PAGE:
Where appropriate, you can also have your children invite their friends to celebrate with you and your family. Many Americans are happy to learn about other cultures and religions but are unsure if they would be welcome at festivals or ceremonies. For many children, a celebration that involves friends is more memorable and special than one that just involves family members. Reaching out to your children’s peers will also help your child avoid questions about why they were “left out” of Christmas. Your child’s friends will see that Muslims don’t skip holidays but celebrate different holidays. This helps both educate your community and give your child something that they and their friends can speak proudly about at school. “We celebrated Eid al-Fitr this weekend” becomes a much more interesting and exciting statement at school when your child has friends who are happy to join your child in gushing about the lights you set up or the unique foods you cooked.
Help Children Be Proud of Both Sides of Their Identity
Your child may feel uncomfortable about being different from their peers or feel as if they always have one foot in two worlds. A young woman may be self-conscious about being the only one in her public school class who wears the hijab. A young man may be embarrassed at his imperfect Arabic when he speaks to Muslims who attend Islamic schools. Help your child see that losing either side of their identity is a tragedy. It will not necessarily be easy for them to grow up balancing both sides of their identity, but to give up either their faith or their connection to American culture is to throw away half of themselves. Help your children find outside role models who are both Muslim and American. Show them that it is possible to be deeply proud of both your faith and your nation.
It will not be pleasant to discuss, but prepare your child to deal with the challenges that come with being of a different faith than most of their peers. Let them know that they will meet ignorant people who will lash out in anger or fear, but teach your children that they cannot let those who are ignorant drive them into hiding. Anger can lead to isolation, isolation then leads to more anger which leads to further isolation in a vicious downward spiral. In addition to preparing your child for the unpleasant side of life, teach your children that there will be people who celebrate your child’s differences, and then help your child bring those people into their lives.
The odds are good that Muslims will be a minority in your area, so help your children learn how to handle innocent confusion or curiosity from you neighbors. Your child might get frustrated that they are asked the same questions over and over again, or they may come home from school angry at a thoughtless comment made by a classmate. Most people will not be looking to offend or insult your child, but your child may not understand that most of their peers come from a different background. Help your child learn to differentiate between deliberate cruelty and accidental offense. Then, teach them that they always have a choice to educate those around them. It may be tiring to explain religious practices over and over, but each person you or your child educates helps clear away the confusion and sense of “otherness” that surrounds Islam.
Find Common Ground With Non-Muslims
It is extremely unwise to limit your children’s interactions to only other Muslims. This causes your children to grow up in a bubble and does not prepare them for interaction with the wider world. That said, it is understandable that you would prefer your child to not befriend those who have completely un-Islamic values. So, teach your child to find common ground with non-Muslims. Peers who are devout Catholics will understand why your child follows a specific ritual when they pray. Practicing Jews will empathize with your child refusing to eat foods that are haram. Seeking common ground will help your child make friends that share similar basic values, such as sexual morality and the importance of religion in daily life. Having friends who are of different backgrounds but share common morals will also help your child feel less isolated. They will feel less alone because they have found friends who are like them.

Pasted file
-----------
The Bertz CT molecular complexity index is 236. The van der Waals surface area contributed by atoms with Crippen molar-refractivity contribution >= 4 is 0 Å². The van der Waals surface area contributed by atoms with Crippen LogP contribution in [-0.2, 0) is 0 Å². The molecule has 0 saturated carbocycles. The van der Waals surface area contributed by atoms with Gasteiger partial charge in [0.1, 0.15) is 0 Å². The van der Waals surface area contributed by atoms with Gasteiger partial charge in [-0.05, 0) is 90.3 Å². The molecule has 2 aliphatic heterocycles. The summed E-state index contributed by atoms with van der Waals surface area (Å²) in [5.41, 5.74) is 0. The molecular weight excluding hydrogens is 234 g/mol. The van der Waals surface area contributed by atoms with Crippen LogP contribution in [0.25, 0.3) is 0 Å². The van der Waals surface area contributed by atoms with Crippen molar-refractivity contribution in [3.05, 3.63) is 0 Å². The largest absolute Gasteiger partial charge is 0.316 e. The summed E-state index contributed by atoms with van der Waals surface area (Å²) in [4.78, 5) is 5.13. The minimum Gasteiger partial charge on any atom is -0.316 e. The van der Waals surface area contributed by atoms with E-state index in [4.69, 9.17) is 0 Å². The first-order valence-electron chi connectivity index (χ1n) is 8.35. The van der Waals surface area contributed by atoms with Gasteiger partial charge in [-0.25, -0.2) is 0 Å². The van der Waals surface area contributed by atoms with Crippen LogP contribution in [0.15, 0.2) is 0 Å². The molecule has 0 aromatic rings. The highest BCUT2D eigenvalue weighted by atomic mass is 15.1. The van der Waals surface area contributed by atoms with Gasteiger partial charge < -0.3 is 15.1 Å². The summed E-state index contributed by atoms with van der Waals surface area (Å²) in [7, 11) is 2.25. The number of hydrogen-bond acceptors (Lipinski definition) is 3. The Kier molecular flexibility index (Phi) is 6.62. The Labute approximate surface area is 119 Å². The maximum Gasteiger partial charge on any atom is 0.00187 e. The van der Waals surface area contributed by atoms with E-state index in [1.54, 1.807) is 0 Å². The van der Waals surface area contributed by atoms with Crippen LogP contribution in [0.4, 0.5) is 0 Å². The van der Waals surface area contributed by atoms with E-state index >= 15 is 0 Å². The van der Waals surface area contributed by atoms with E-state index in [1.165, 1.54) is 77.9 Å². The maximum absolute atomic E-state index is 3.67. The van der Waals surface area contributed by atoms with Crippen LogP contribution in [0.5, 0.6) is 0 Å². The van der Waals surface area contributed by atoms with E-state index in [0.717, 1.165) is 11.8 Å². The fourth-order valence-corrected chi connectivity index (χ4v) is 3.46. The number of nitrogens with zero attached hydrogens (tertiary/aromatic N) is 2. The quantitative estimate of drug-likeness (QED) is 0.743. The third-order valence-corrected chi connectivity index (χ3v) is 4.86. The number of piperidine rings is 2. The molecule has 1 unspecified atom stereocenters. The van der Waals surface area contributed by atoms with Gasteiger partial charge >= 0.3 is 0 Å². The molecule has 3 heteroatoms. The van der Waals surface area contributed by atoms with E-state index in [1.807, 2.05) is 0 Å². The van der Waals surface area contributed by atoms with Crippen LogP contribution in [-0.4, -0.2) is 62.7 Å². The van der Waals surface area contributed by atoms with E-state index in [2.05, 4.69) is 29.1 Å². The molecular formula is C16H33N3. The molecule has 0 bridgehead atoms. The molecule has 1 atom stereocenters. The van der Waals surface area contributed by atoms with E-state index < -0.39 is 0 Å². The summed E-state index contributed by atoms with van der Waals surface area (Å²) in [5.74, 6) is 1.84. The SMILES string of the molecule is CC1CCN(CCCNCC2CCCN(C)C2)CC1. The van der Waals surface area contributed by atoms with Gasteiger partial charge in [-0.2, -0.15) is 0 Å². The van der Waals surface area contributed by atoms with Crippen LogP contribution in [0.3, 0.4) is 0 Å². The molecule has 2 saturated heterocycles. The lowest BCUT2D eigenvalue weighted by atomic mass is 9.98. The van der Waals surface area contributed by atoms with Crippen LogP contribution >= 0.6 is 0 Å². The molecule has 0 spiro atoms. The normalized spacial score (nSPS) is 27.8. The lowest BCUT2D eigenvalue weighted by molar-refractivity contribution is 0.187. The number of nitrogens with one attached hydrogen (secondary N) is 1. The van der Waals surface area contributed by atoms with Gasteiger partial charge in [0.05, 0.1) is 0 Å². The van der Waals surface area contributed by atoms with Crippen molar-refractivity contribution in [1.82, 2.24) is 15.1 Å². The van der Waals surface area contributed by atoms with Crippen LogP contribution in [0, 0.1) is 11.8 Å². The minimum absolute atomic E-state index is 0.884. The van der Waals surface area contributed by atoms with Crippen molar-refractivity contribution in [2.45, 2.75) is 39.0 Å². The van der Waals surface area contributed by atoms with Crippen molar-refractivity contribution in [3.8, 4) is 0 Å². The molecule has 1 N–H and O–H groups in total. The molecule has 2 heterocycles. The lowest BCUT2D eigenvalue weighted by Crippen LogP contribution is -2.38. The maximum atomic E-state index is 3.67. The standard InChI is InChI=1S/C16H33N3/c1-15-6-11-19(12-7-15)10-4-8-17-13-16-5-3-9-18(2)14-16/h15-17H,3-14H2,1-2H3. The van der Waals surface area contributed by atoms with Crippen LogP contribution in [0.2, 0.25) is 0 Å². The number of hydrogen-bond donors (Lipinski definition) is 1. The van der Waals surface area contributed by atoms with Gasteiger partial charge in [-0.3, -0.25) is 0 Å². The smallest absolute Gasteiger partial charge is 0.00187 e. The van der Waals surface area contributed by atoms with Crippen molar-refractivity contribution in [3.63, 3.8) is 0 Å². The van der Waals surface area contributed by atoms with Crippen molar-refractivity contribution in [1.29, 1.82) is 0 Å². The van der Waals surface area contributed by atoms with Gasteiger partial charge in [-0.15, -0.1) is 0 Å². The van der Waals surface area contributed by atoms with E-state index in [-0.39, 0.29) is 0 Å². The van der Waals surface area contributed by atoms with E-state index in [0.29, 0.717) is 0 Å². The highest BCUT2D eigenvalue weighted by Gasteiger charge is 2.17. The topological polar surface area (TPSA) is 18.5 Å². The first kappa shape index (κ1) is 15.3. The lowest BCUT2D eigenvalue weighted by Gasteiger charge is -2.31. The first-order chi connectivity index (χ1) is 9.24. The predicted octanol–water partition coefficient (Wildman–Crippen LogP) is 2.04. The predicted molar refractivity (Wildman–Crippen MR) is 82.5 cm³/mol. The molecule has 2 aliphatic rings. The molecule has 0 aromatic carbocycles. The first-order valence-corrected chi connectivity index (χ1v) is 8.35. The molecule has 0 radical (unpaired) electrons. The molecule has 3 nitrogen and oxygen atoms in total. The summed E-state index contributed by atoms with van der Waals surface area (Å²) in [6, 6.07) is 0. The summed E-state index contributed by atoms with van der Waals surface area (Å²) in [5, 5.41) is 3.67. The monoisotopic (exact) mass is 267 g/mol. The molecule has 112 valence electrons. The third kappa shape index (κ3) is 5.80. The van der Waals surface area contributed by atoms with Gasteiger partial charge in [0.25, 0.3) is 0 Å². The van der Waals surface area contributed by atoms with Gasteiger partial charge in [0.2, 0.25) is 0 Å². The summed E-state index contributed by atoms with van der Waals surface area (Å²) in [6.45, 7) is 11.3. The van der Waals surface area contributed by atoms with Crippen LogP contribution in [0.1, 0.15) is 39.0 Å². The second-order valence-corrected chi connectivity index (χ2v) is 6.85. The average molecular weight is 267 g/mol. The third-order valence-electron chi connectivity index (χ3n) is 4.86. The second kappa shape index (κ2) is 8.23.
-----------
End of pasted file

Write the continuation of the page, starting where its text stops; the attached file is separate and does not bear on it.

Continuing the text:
Connect With Other Muslims
While having friends from other faiths and backgrounds is important, your child will benefit from having friends who grew up practicing their religion. Encourage your child to join their school’s Muslim Student Association or to study the Quran with other Muslims in your community. Help your children meet their peers from the mosque your family attends or send them to Muslim-specific summer camps.
The explosion of social media makes connecting with other people much easier. While there are dangers of your child getting involved in un-Islamic activities on Facebook or Twitter, the internet can help your child meet other Muslims their age. Be sure, however, to keep an eye on their social media usage. If you are not careful, young children can be exposed to images or idea that are not age appropriate, and teens can find themselves swept up into sexually immoral activities or cyberbullying.
It is never easy to raise a child, and it is even more difficult to raise a son or daughter who will be different from their peers. That said, there is no reason you child cannot embrace both the American and the Muslim side of their identity. Raising a child who chooses to embrace what makes them different requires patience and the ability to have difficult conversations. It will involve teaching your child not just about their faith, but why it is worth the struggles they may face. Rearing a child who is both Muslim and American will also force your child to learn patience, perseverance and how to get along with those of different backgrounds. All of which are useful skills in and of themselves for any Muslim and for any American.